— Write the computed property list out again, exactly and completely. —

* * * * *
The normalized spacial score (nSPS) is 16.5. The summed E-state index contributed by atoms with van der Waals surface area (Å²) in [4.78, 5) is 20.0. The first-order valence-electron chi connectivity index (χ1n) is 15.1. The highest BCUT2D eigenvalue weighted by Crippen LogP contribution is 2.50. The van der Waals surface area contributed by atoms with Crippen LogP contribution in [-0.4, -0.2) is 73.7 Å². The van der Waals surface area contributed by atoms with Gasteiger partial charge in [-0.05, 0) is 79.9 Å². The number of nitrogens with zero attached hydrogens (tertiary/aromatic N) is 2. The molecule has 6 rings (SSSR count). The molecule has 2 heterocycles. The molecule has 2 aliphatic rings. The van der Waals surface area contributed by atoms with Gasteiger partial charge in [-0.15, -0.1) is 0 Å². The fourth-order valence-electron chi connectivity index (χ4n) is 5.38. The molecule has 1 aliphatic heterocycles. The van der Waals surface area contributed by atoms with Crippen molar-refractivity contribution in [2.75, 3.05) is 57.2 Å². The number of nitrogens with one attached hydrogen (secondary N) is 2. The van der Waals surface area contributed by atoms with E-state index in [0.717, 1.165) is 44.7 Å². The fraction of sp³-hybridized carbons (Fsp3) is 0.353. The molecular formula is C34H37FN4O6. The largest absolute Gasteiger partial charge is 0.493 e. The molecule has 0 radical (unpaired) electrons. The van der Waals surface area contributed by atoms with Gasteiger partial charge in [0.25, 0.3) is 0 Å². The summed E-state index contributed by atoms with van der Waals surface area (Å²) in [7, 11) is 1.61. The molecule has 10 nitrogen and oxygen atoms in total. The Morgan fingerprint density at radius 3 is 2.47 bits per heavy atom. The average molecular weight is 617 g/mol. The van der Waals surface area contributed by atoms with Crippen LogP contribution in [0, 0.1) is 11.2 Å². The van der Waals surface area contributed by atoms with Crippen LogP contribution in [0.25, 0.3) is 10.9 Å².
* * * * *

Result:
The normalized spacial score (nSPS) is 16.5. The summed E-state index contributed by atoms with van der Waals surface area (Å²) in [4.78, 5) is 20.0. The first-order valence-electron chi connectivity index (χ1n) is 15.1. The highest BCUT2D eigenvalue weighted by Crippen LogP contribution is 2.50. The van der Waals surface area contributed by atoms with Crippen LogP contribution in [-0.4, -0.2) is 73.7 Å². The van der Waals surface area contributed by atoms with Gasteiger partial charge in [-0.05, 0) is 79.9 Å². The number of nitrogens with zero attached hydrogens (tertiary/aromatic N) is 2. The molecule has 6 rings (SSSR count). The molecule has 2 heterocycles. The molecule has 2 aliphatic rings. The van der Waals surface area contributed by atoms with Gasteiger partial charge in [-0.15, -0.1) is 0 Å². The fourth-order valence-electron chi connectivity index (χ4n) is 5.38. The molecule has 1 aliphatic heterocycles. The van der Waals surface area contributed by atoms with Crippen molar-refractivity contribution in [2.75, 3.05) is 57.2 Å². The number of nitrogens with one attached hydrogen (secondary N) is 2. The van der Waals surface area contributed by atoms with E-state index in [0.717, 1.165) is 44.7 Å². The fraction of sp³-hybridized carbons (Fsp3) is 0.353. The molecular formula is C34H37FN4O6. The largest absolute Gasteiger partial charge is 0.493 e. The molecule has 0 radical (unpaired) electrons. The van der Waals surface area contributed by atoms with Gasteiger partial charge in [0.25, 0.3) is 0 Å². The summed E-state index contributed by atoms with van der Waals surface area (Å²) in [7, 11) is 1.61. The molecule has 10 nitrogen and oxygen atoms in total. The Morgan fingerprint density at radius 3 is 2.47 bits per heavy atom. The average molecular weight is 617 g/mol. The van der Waals surface area contributed by atoms with Crippen LogP contribution in [0, 0.1) is 11.2 Å². The van der Waals surface area contributed by atoms with Crippen LogP contribution in [0.25, 0.3) is 10.9 Å².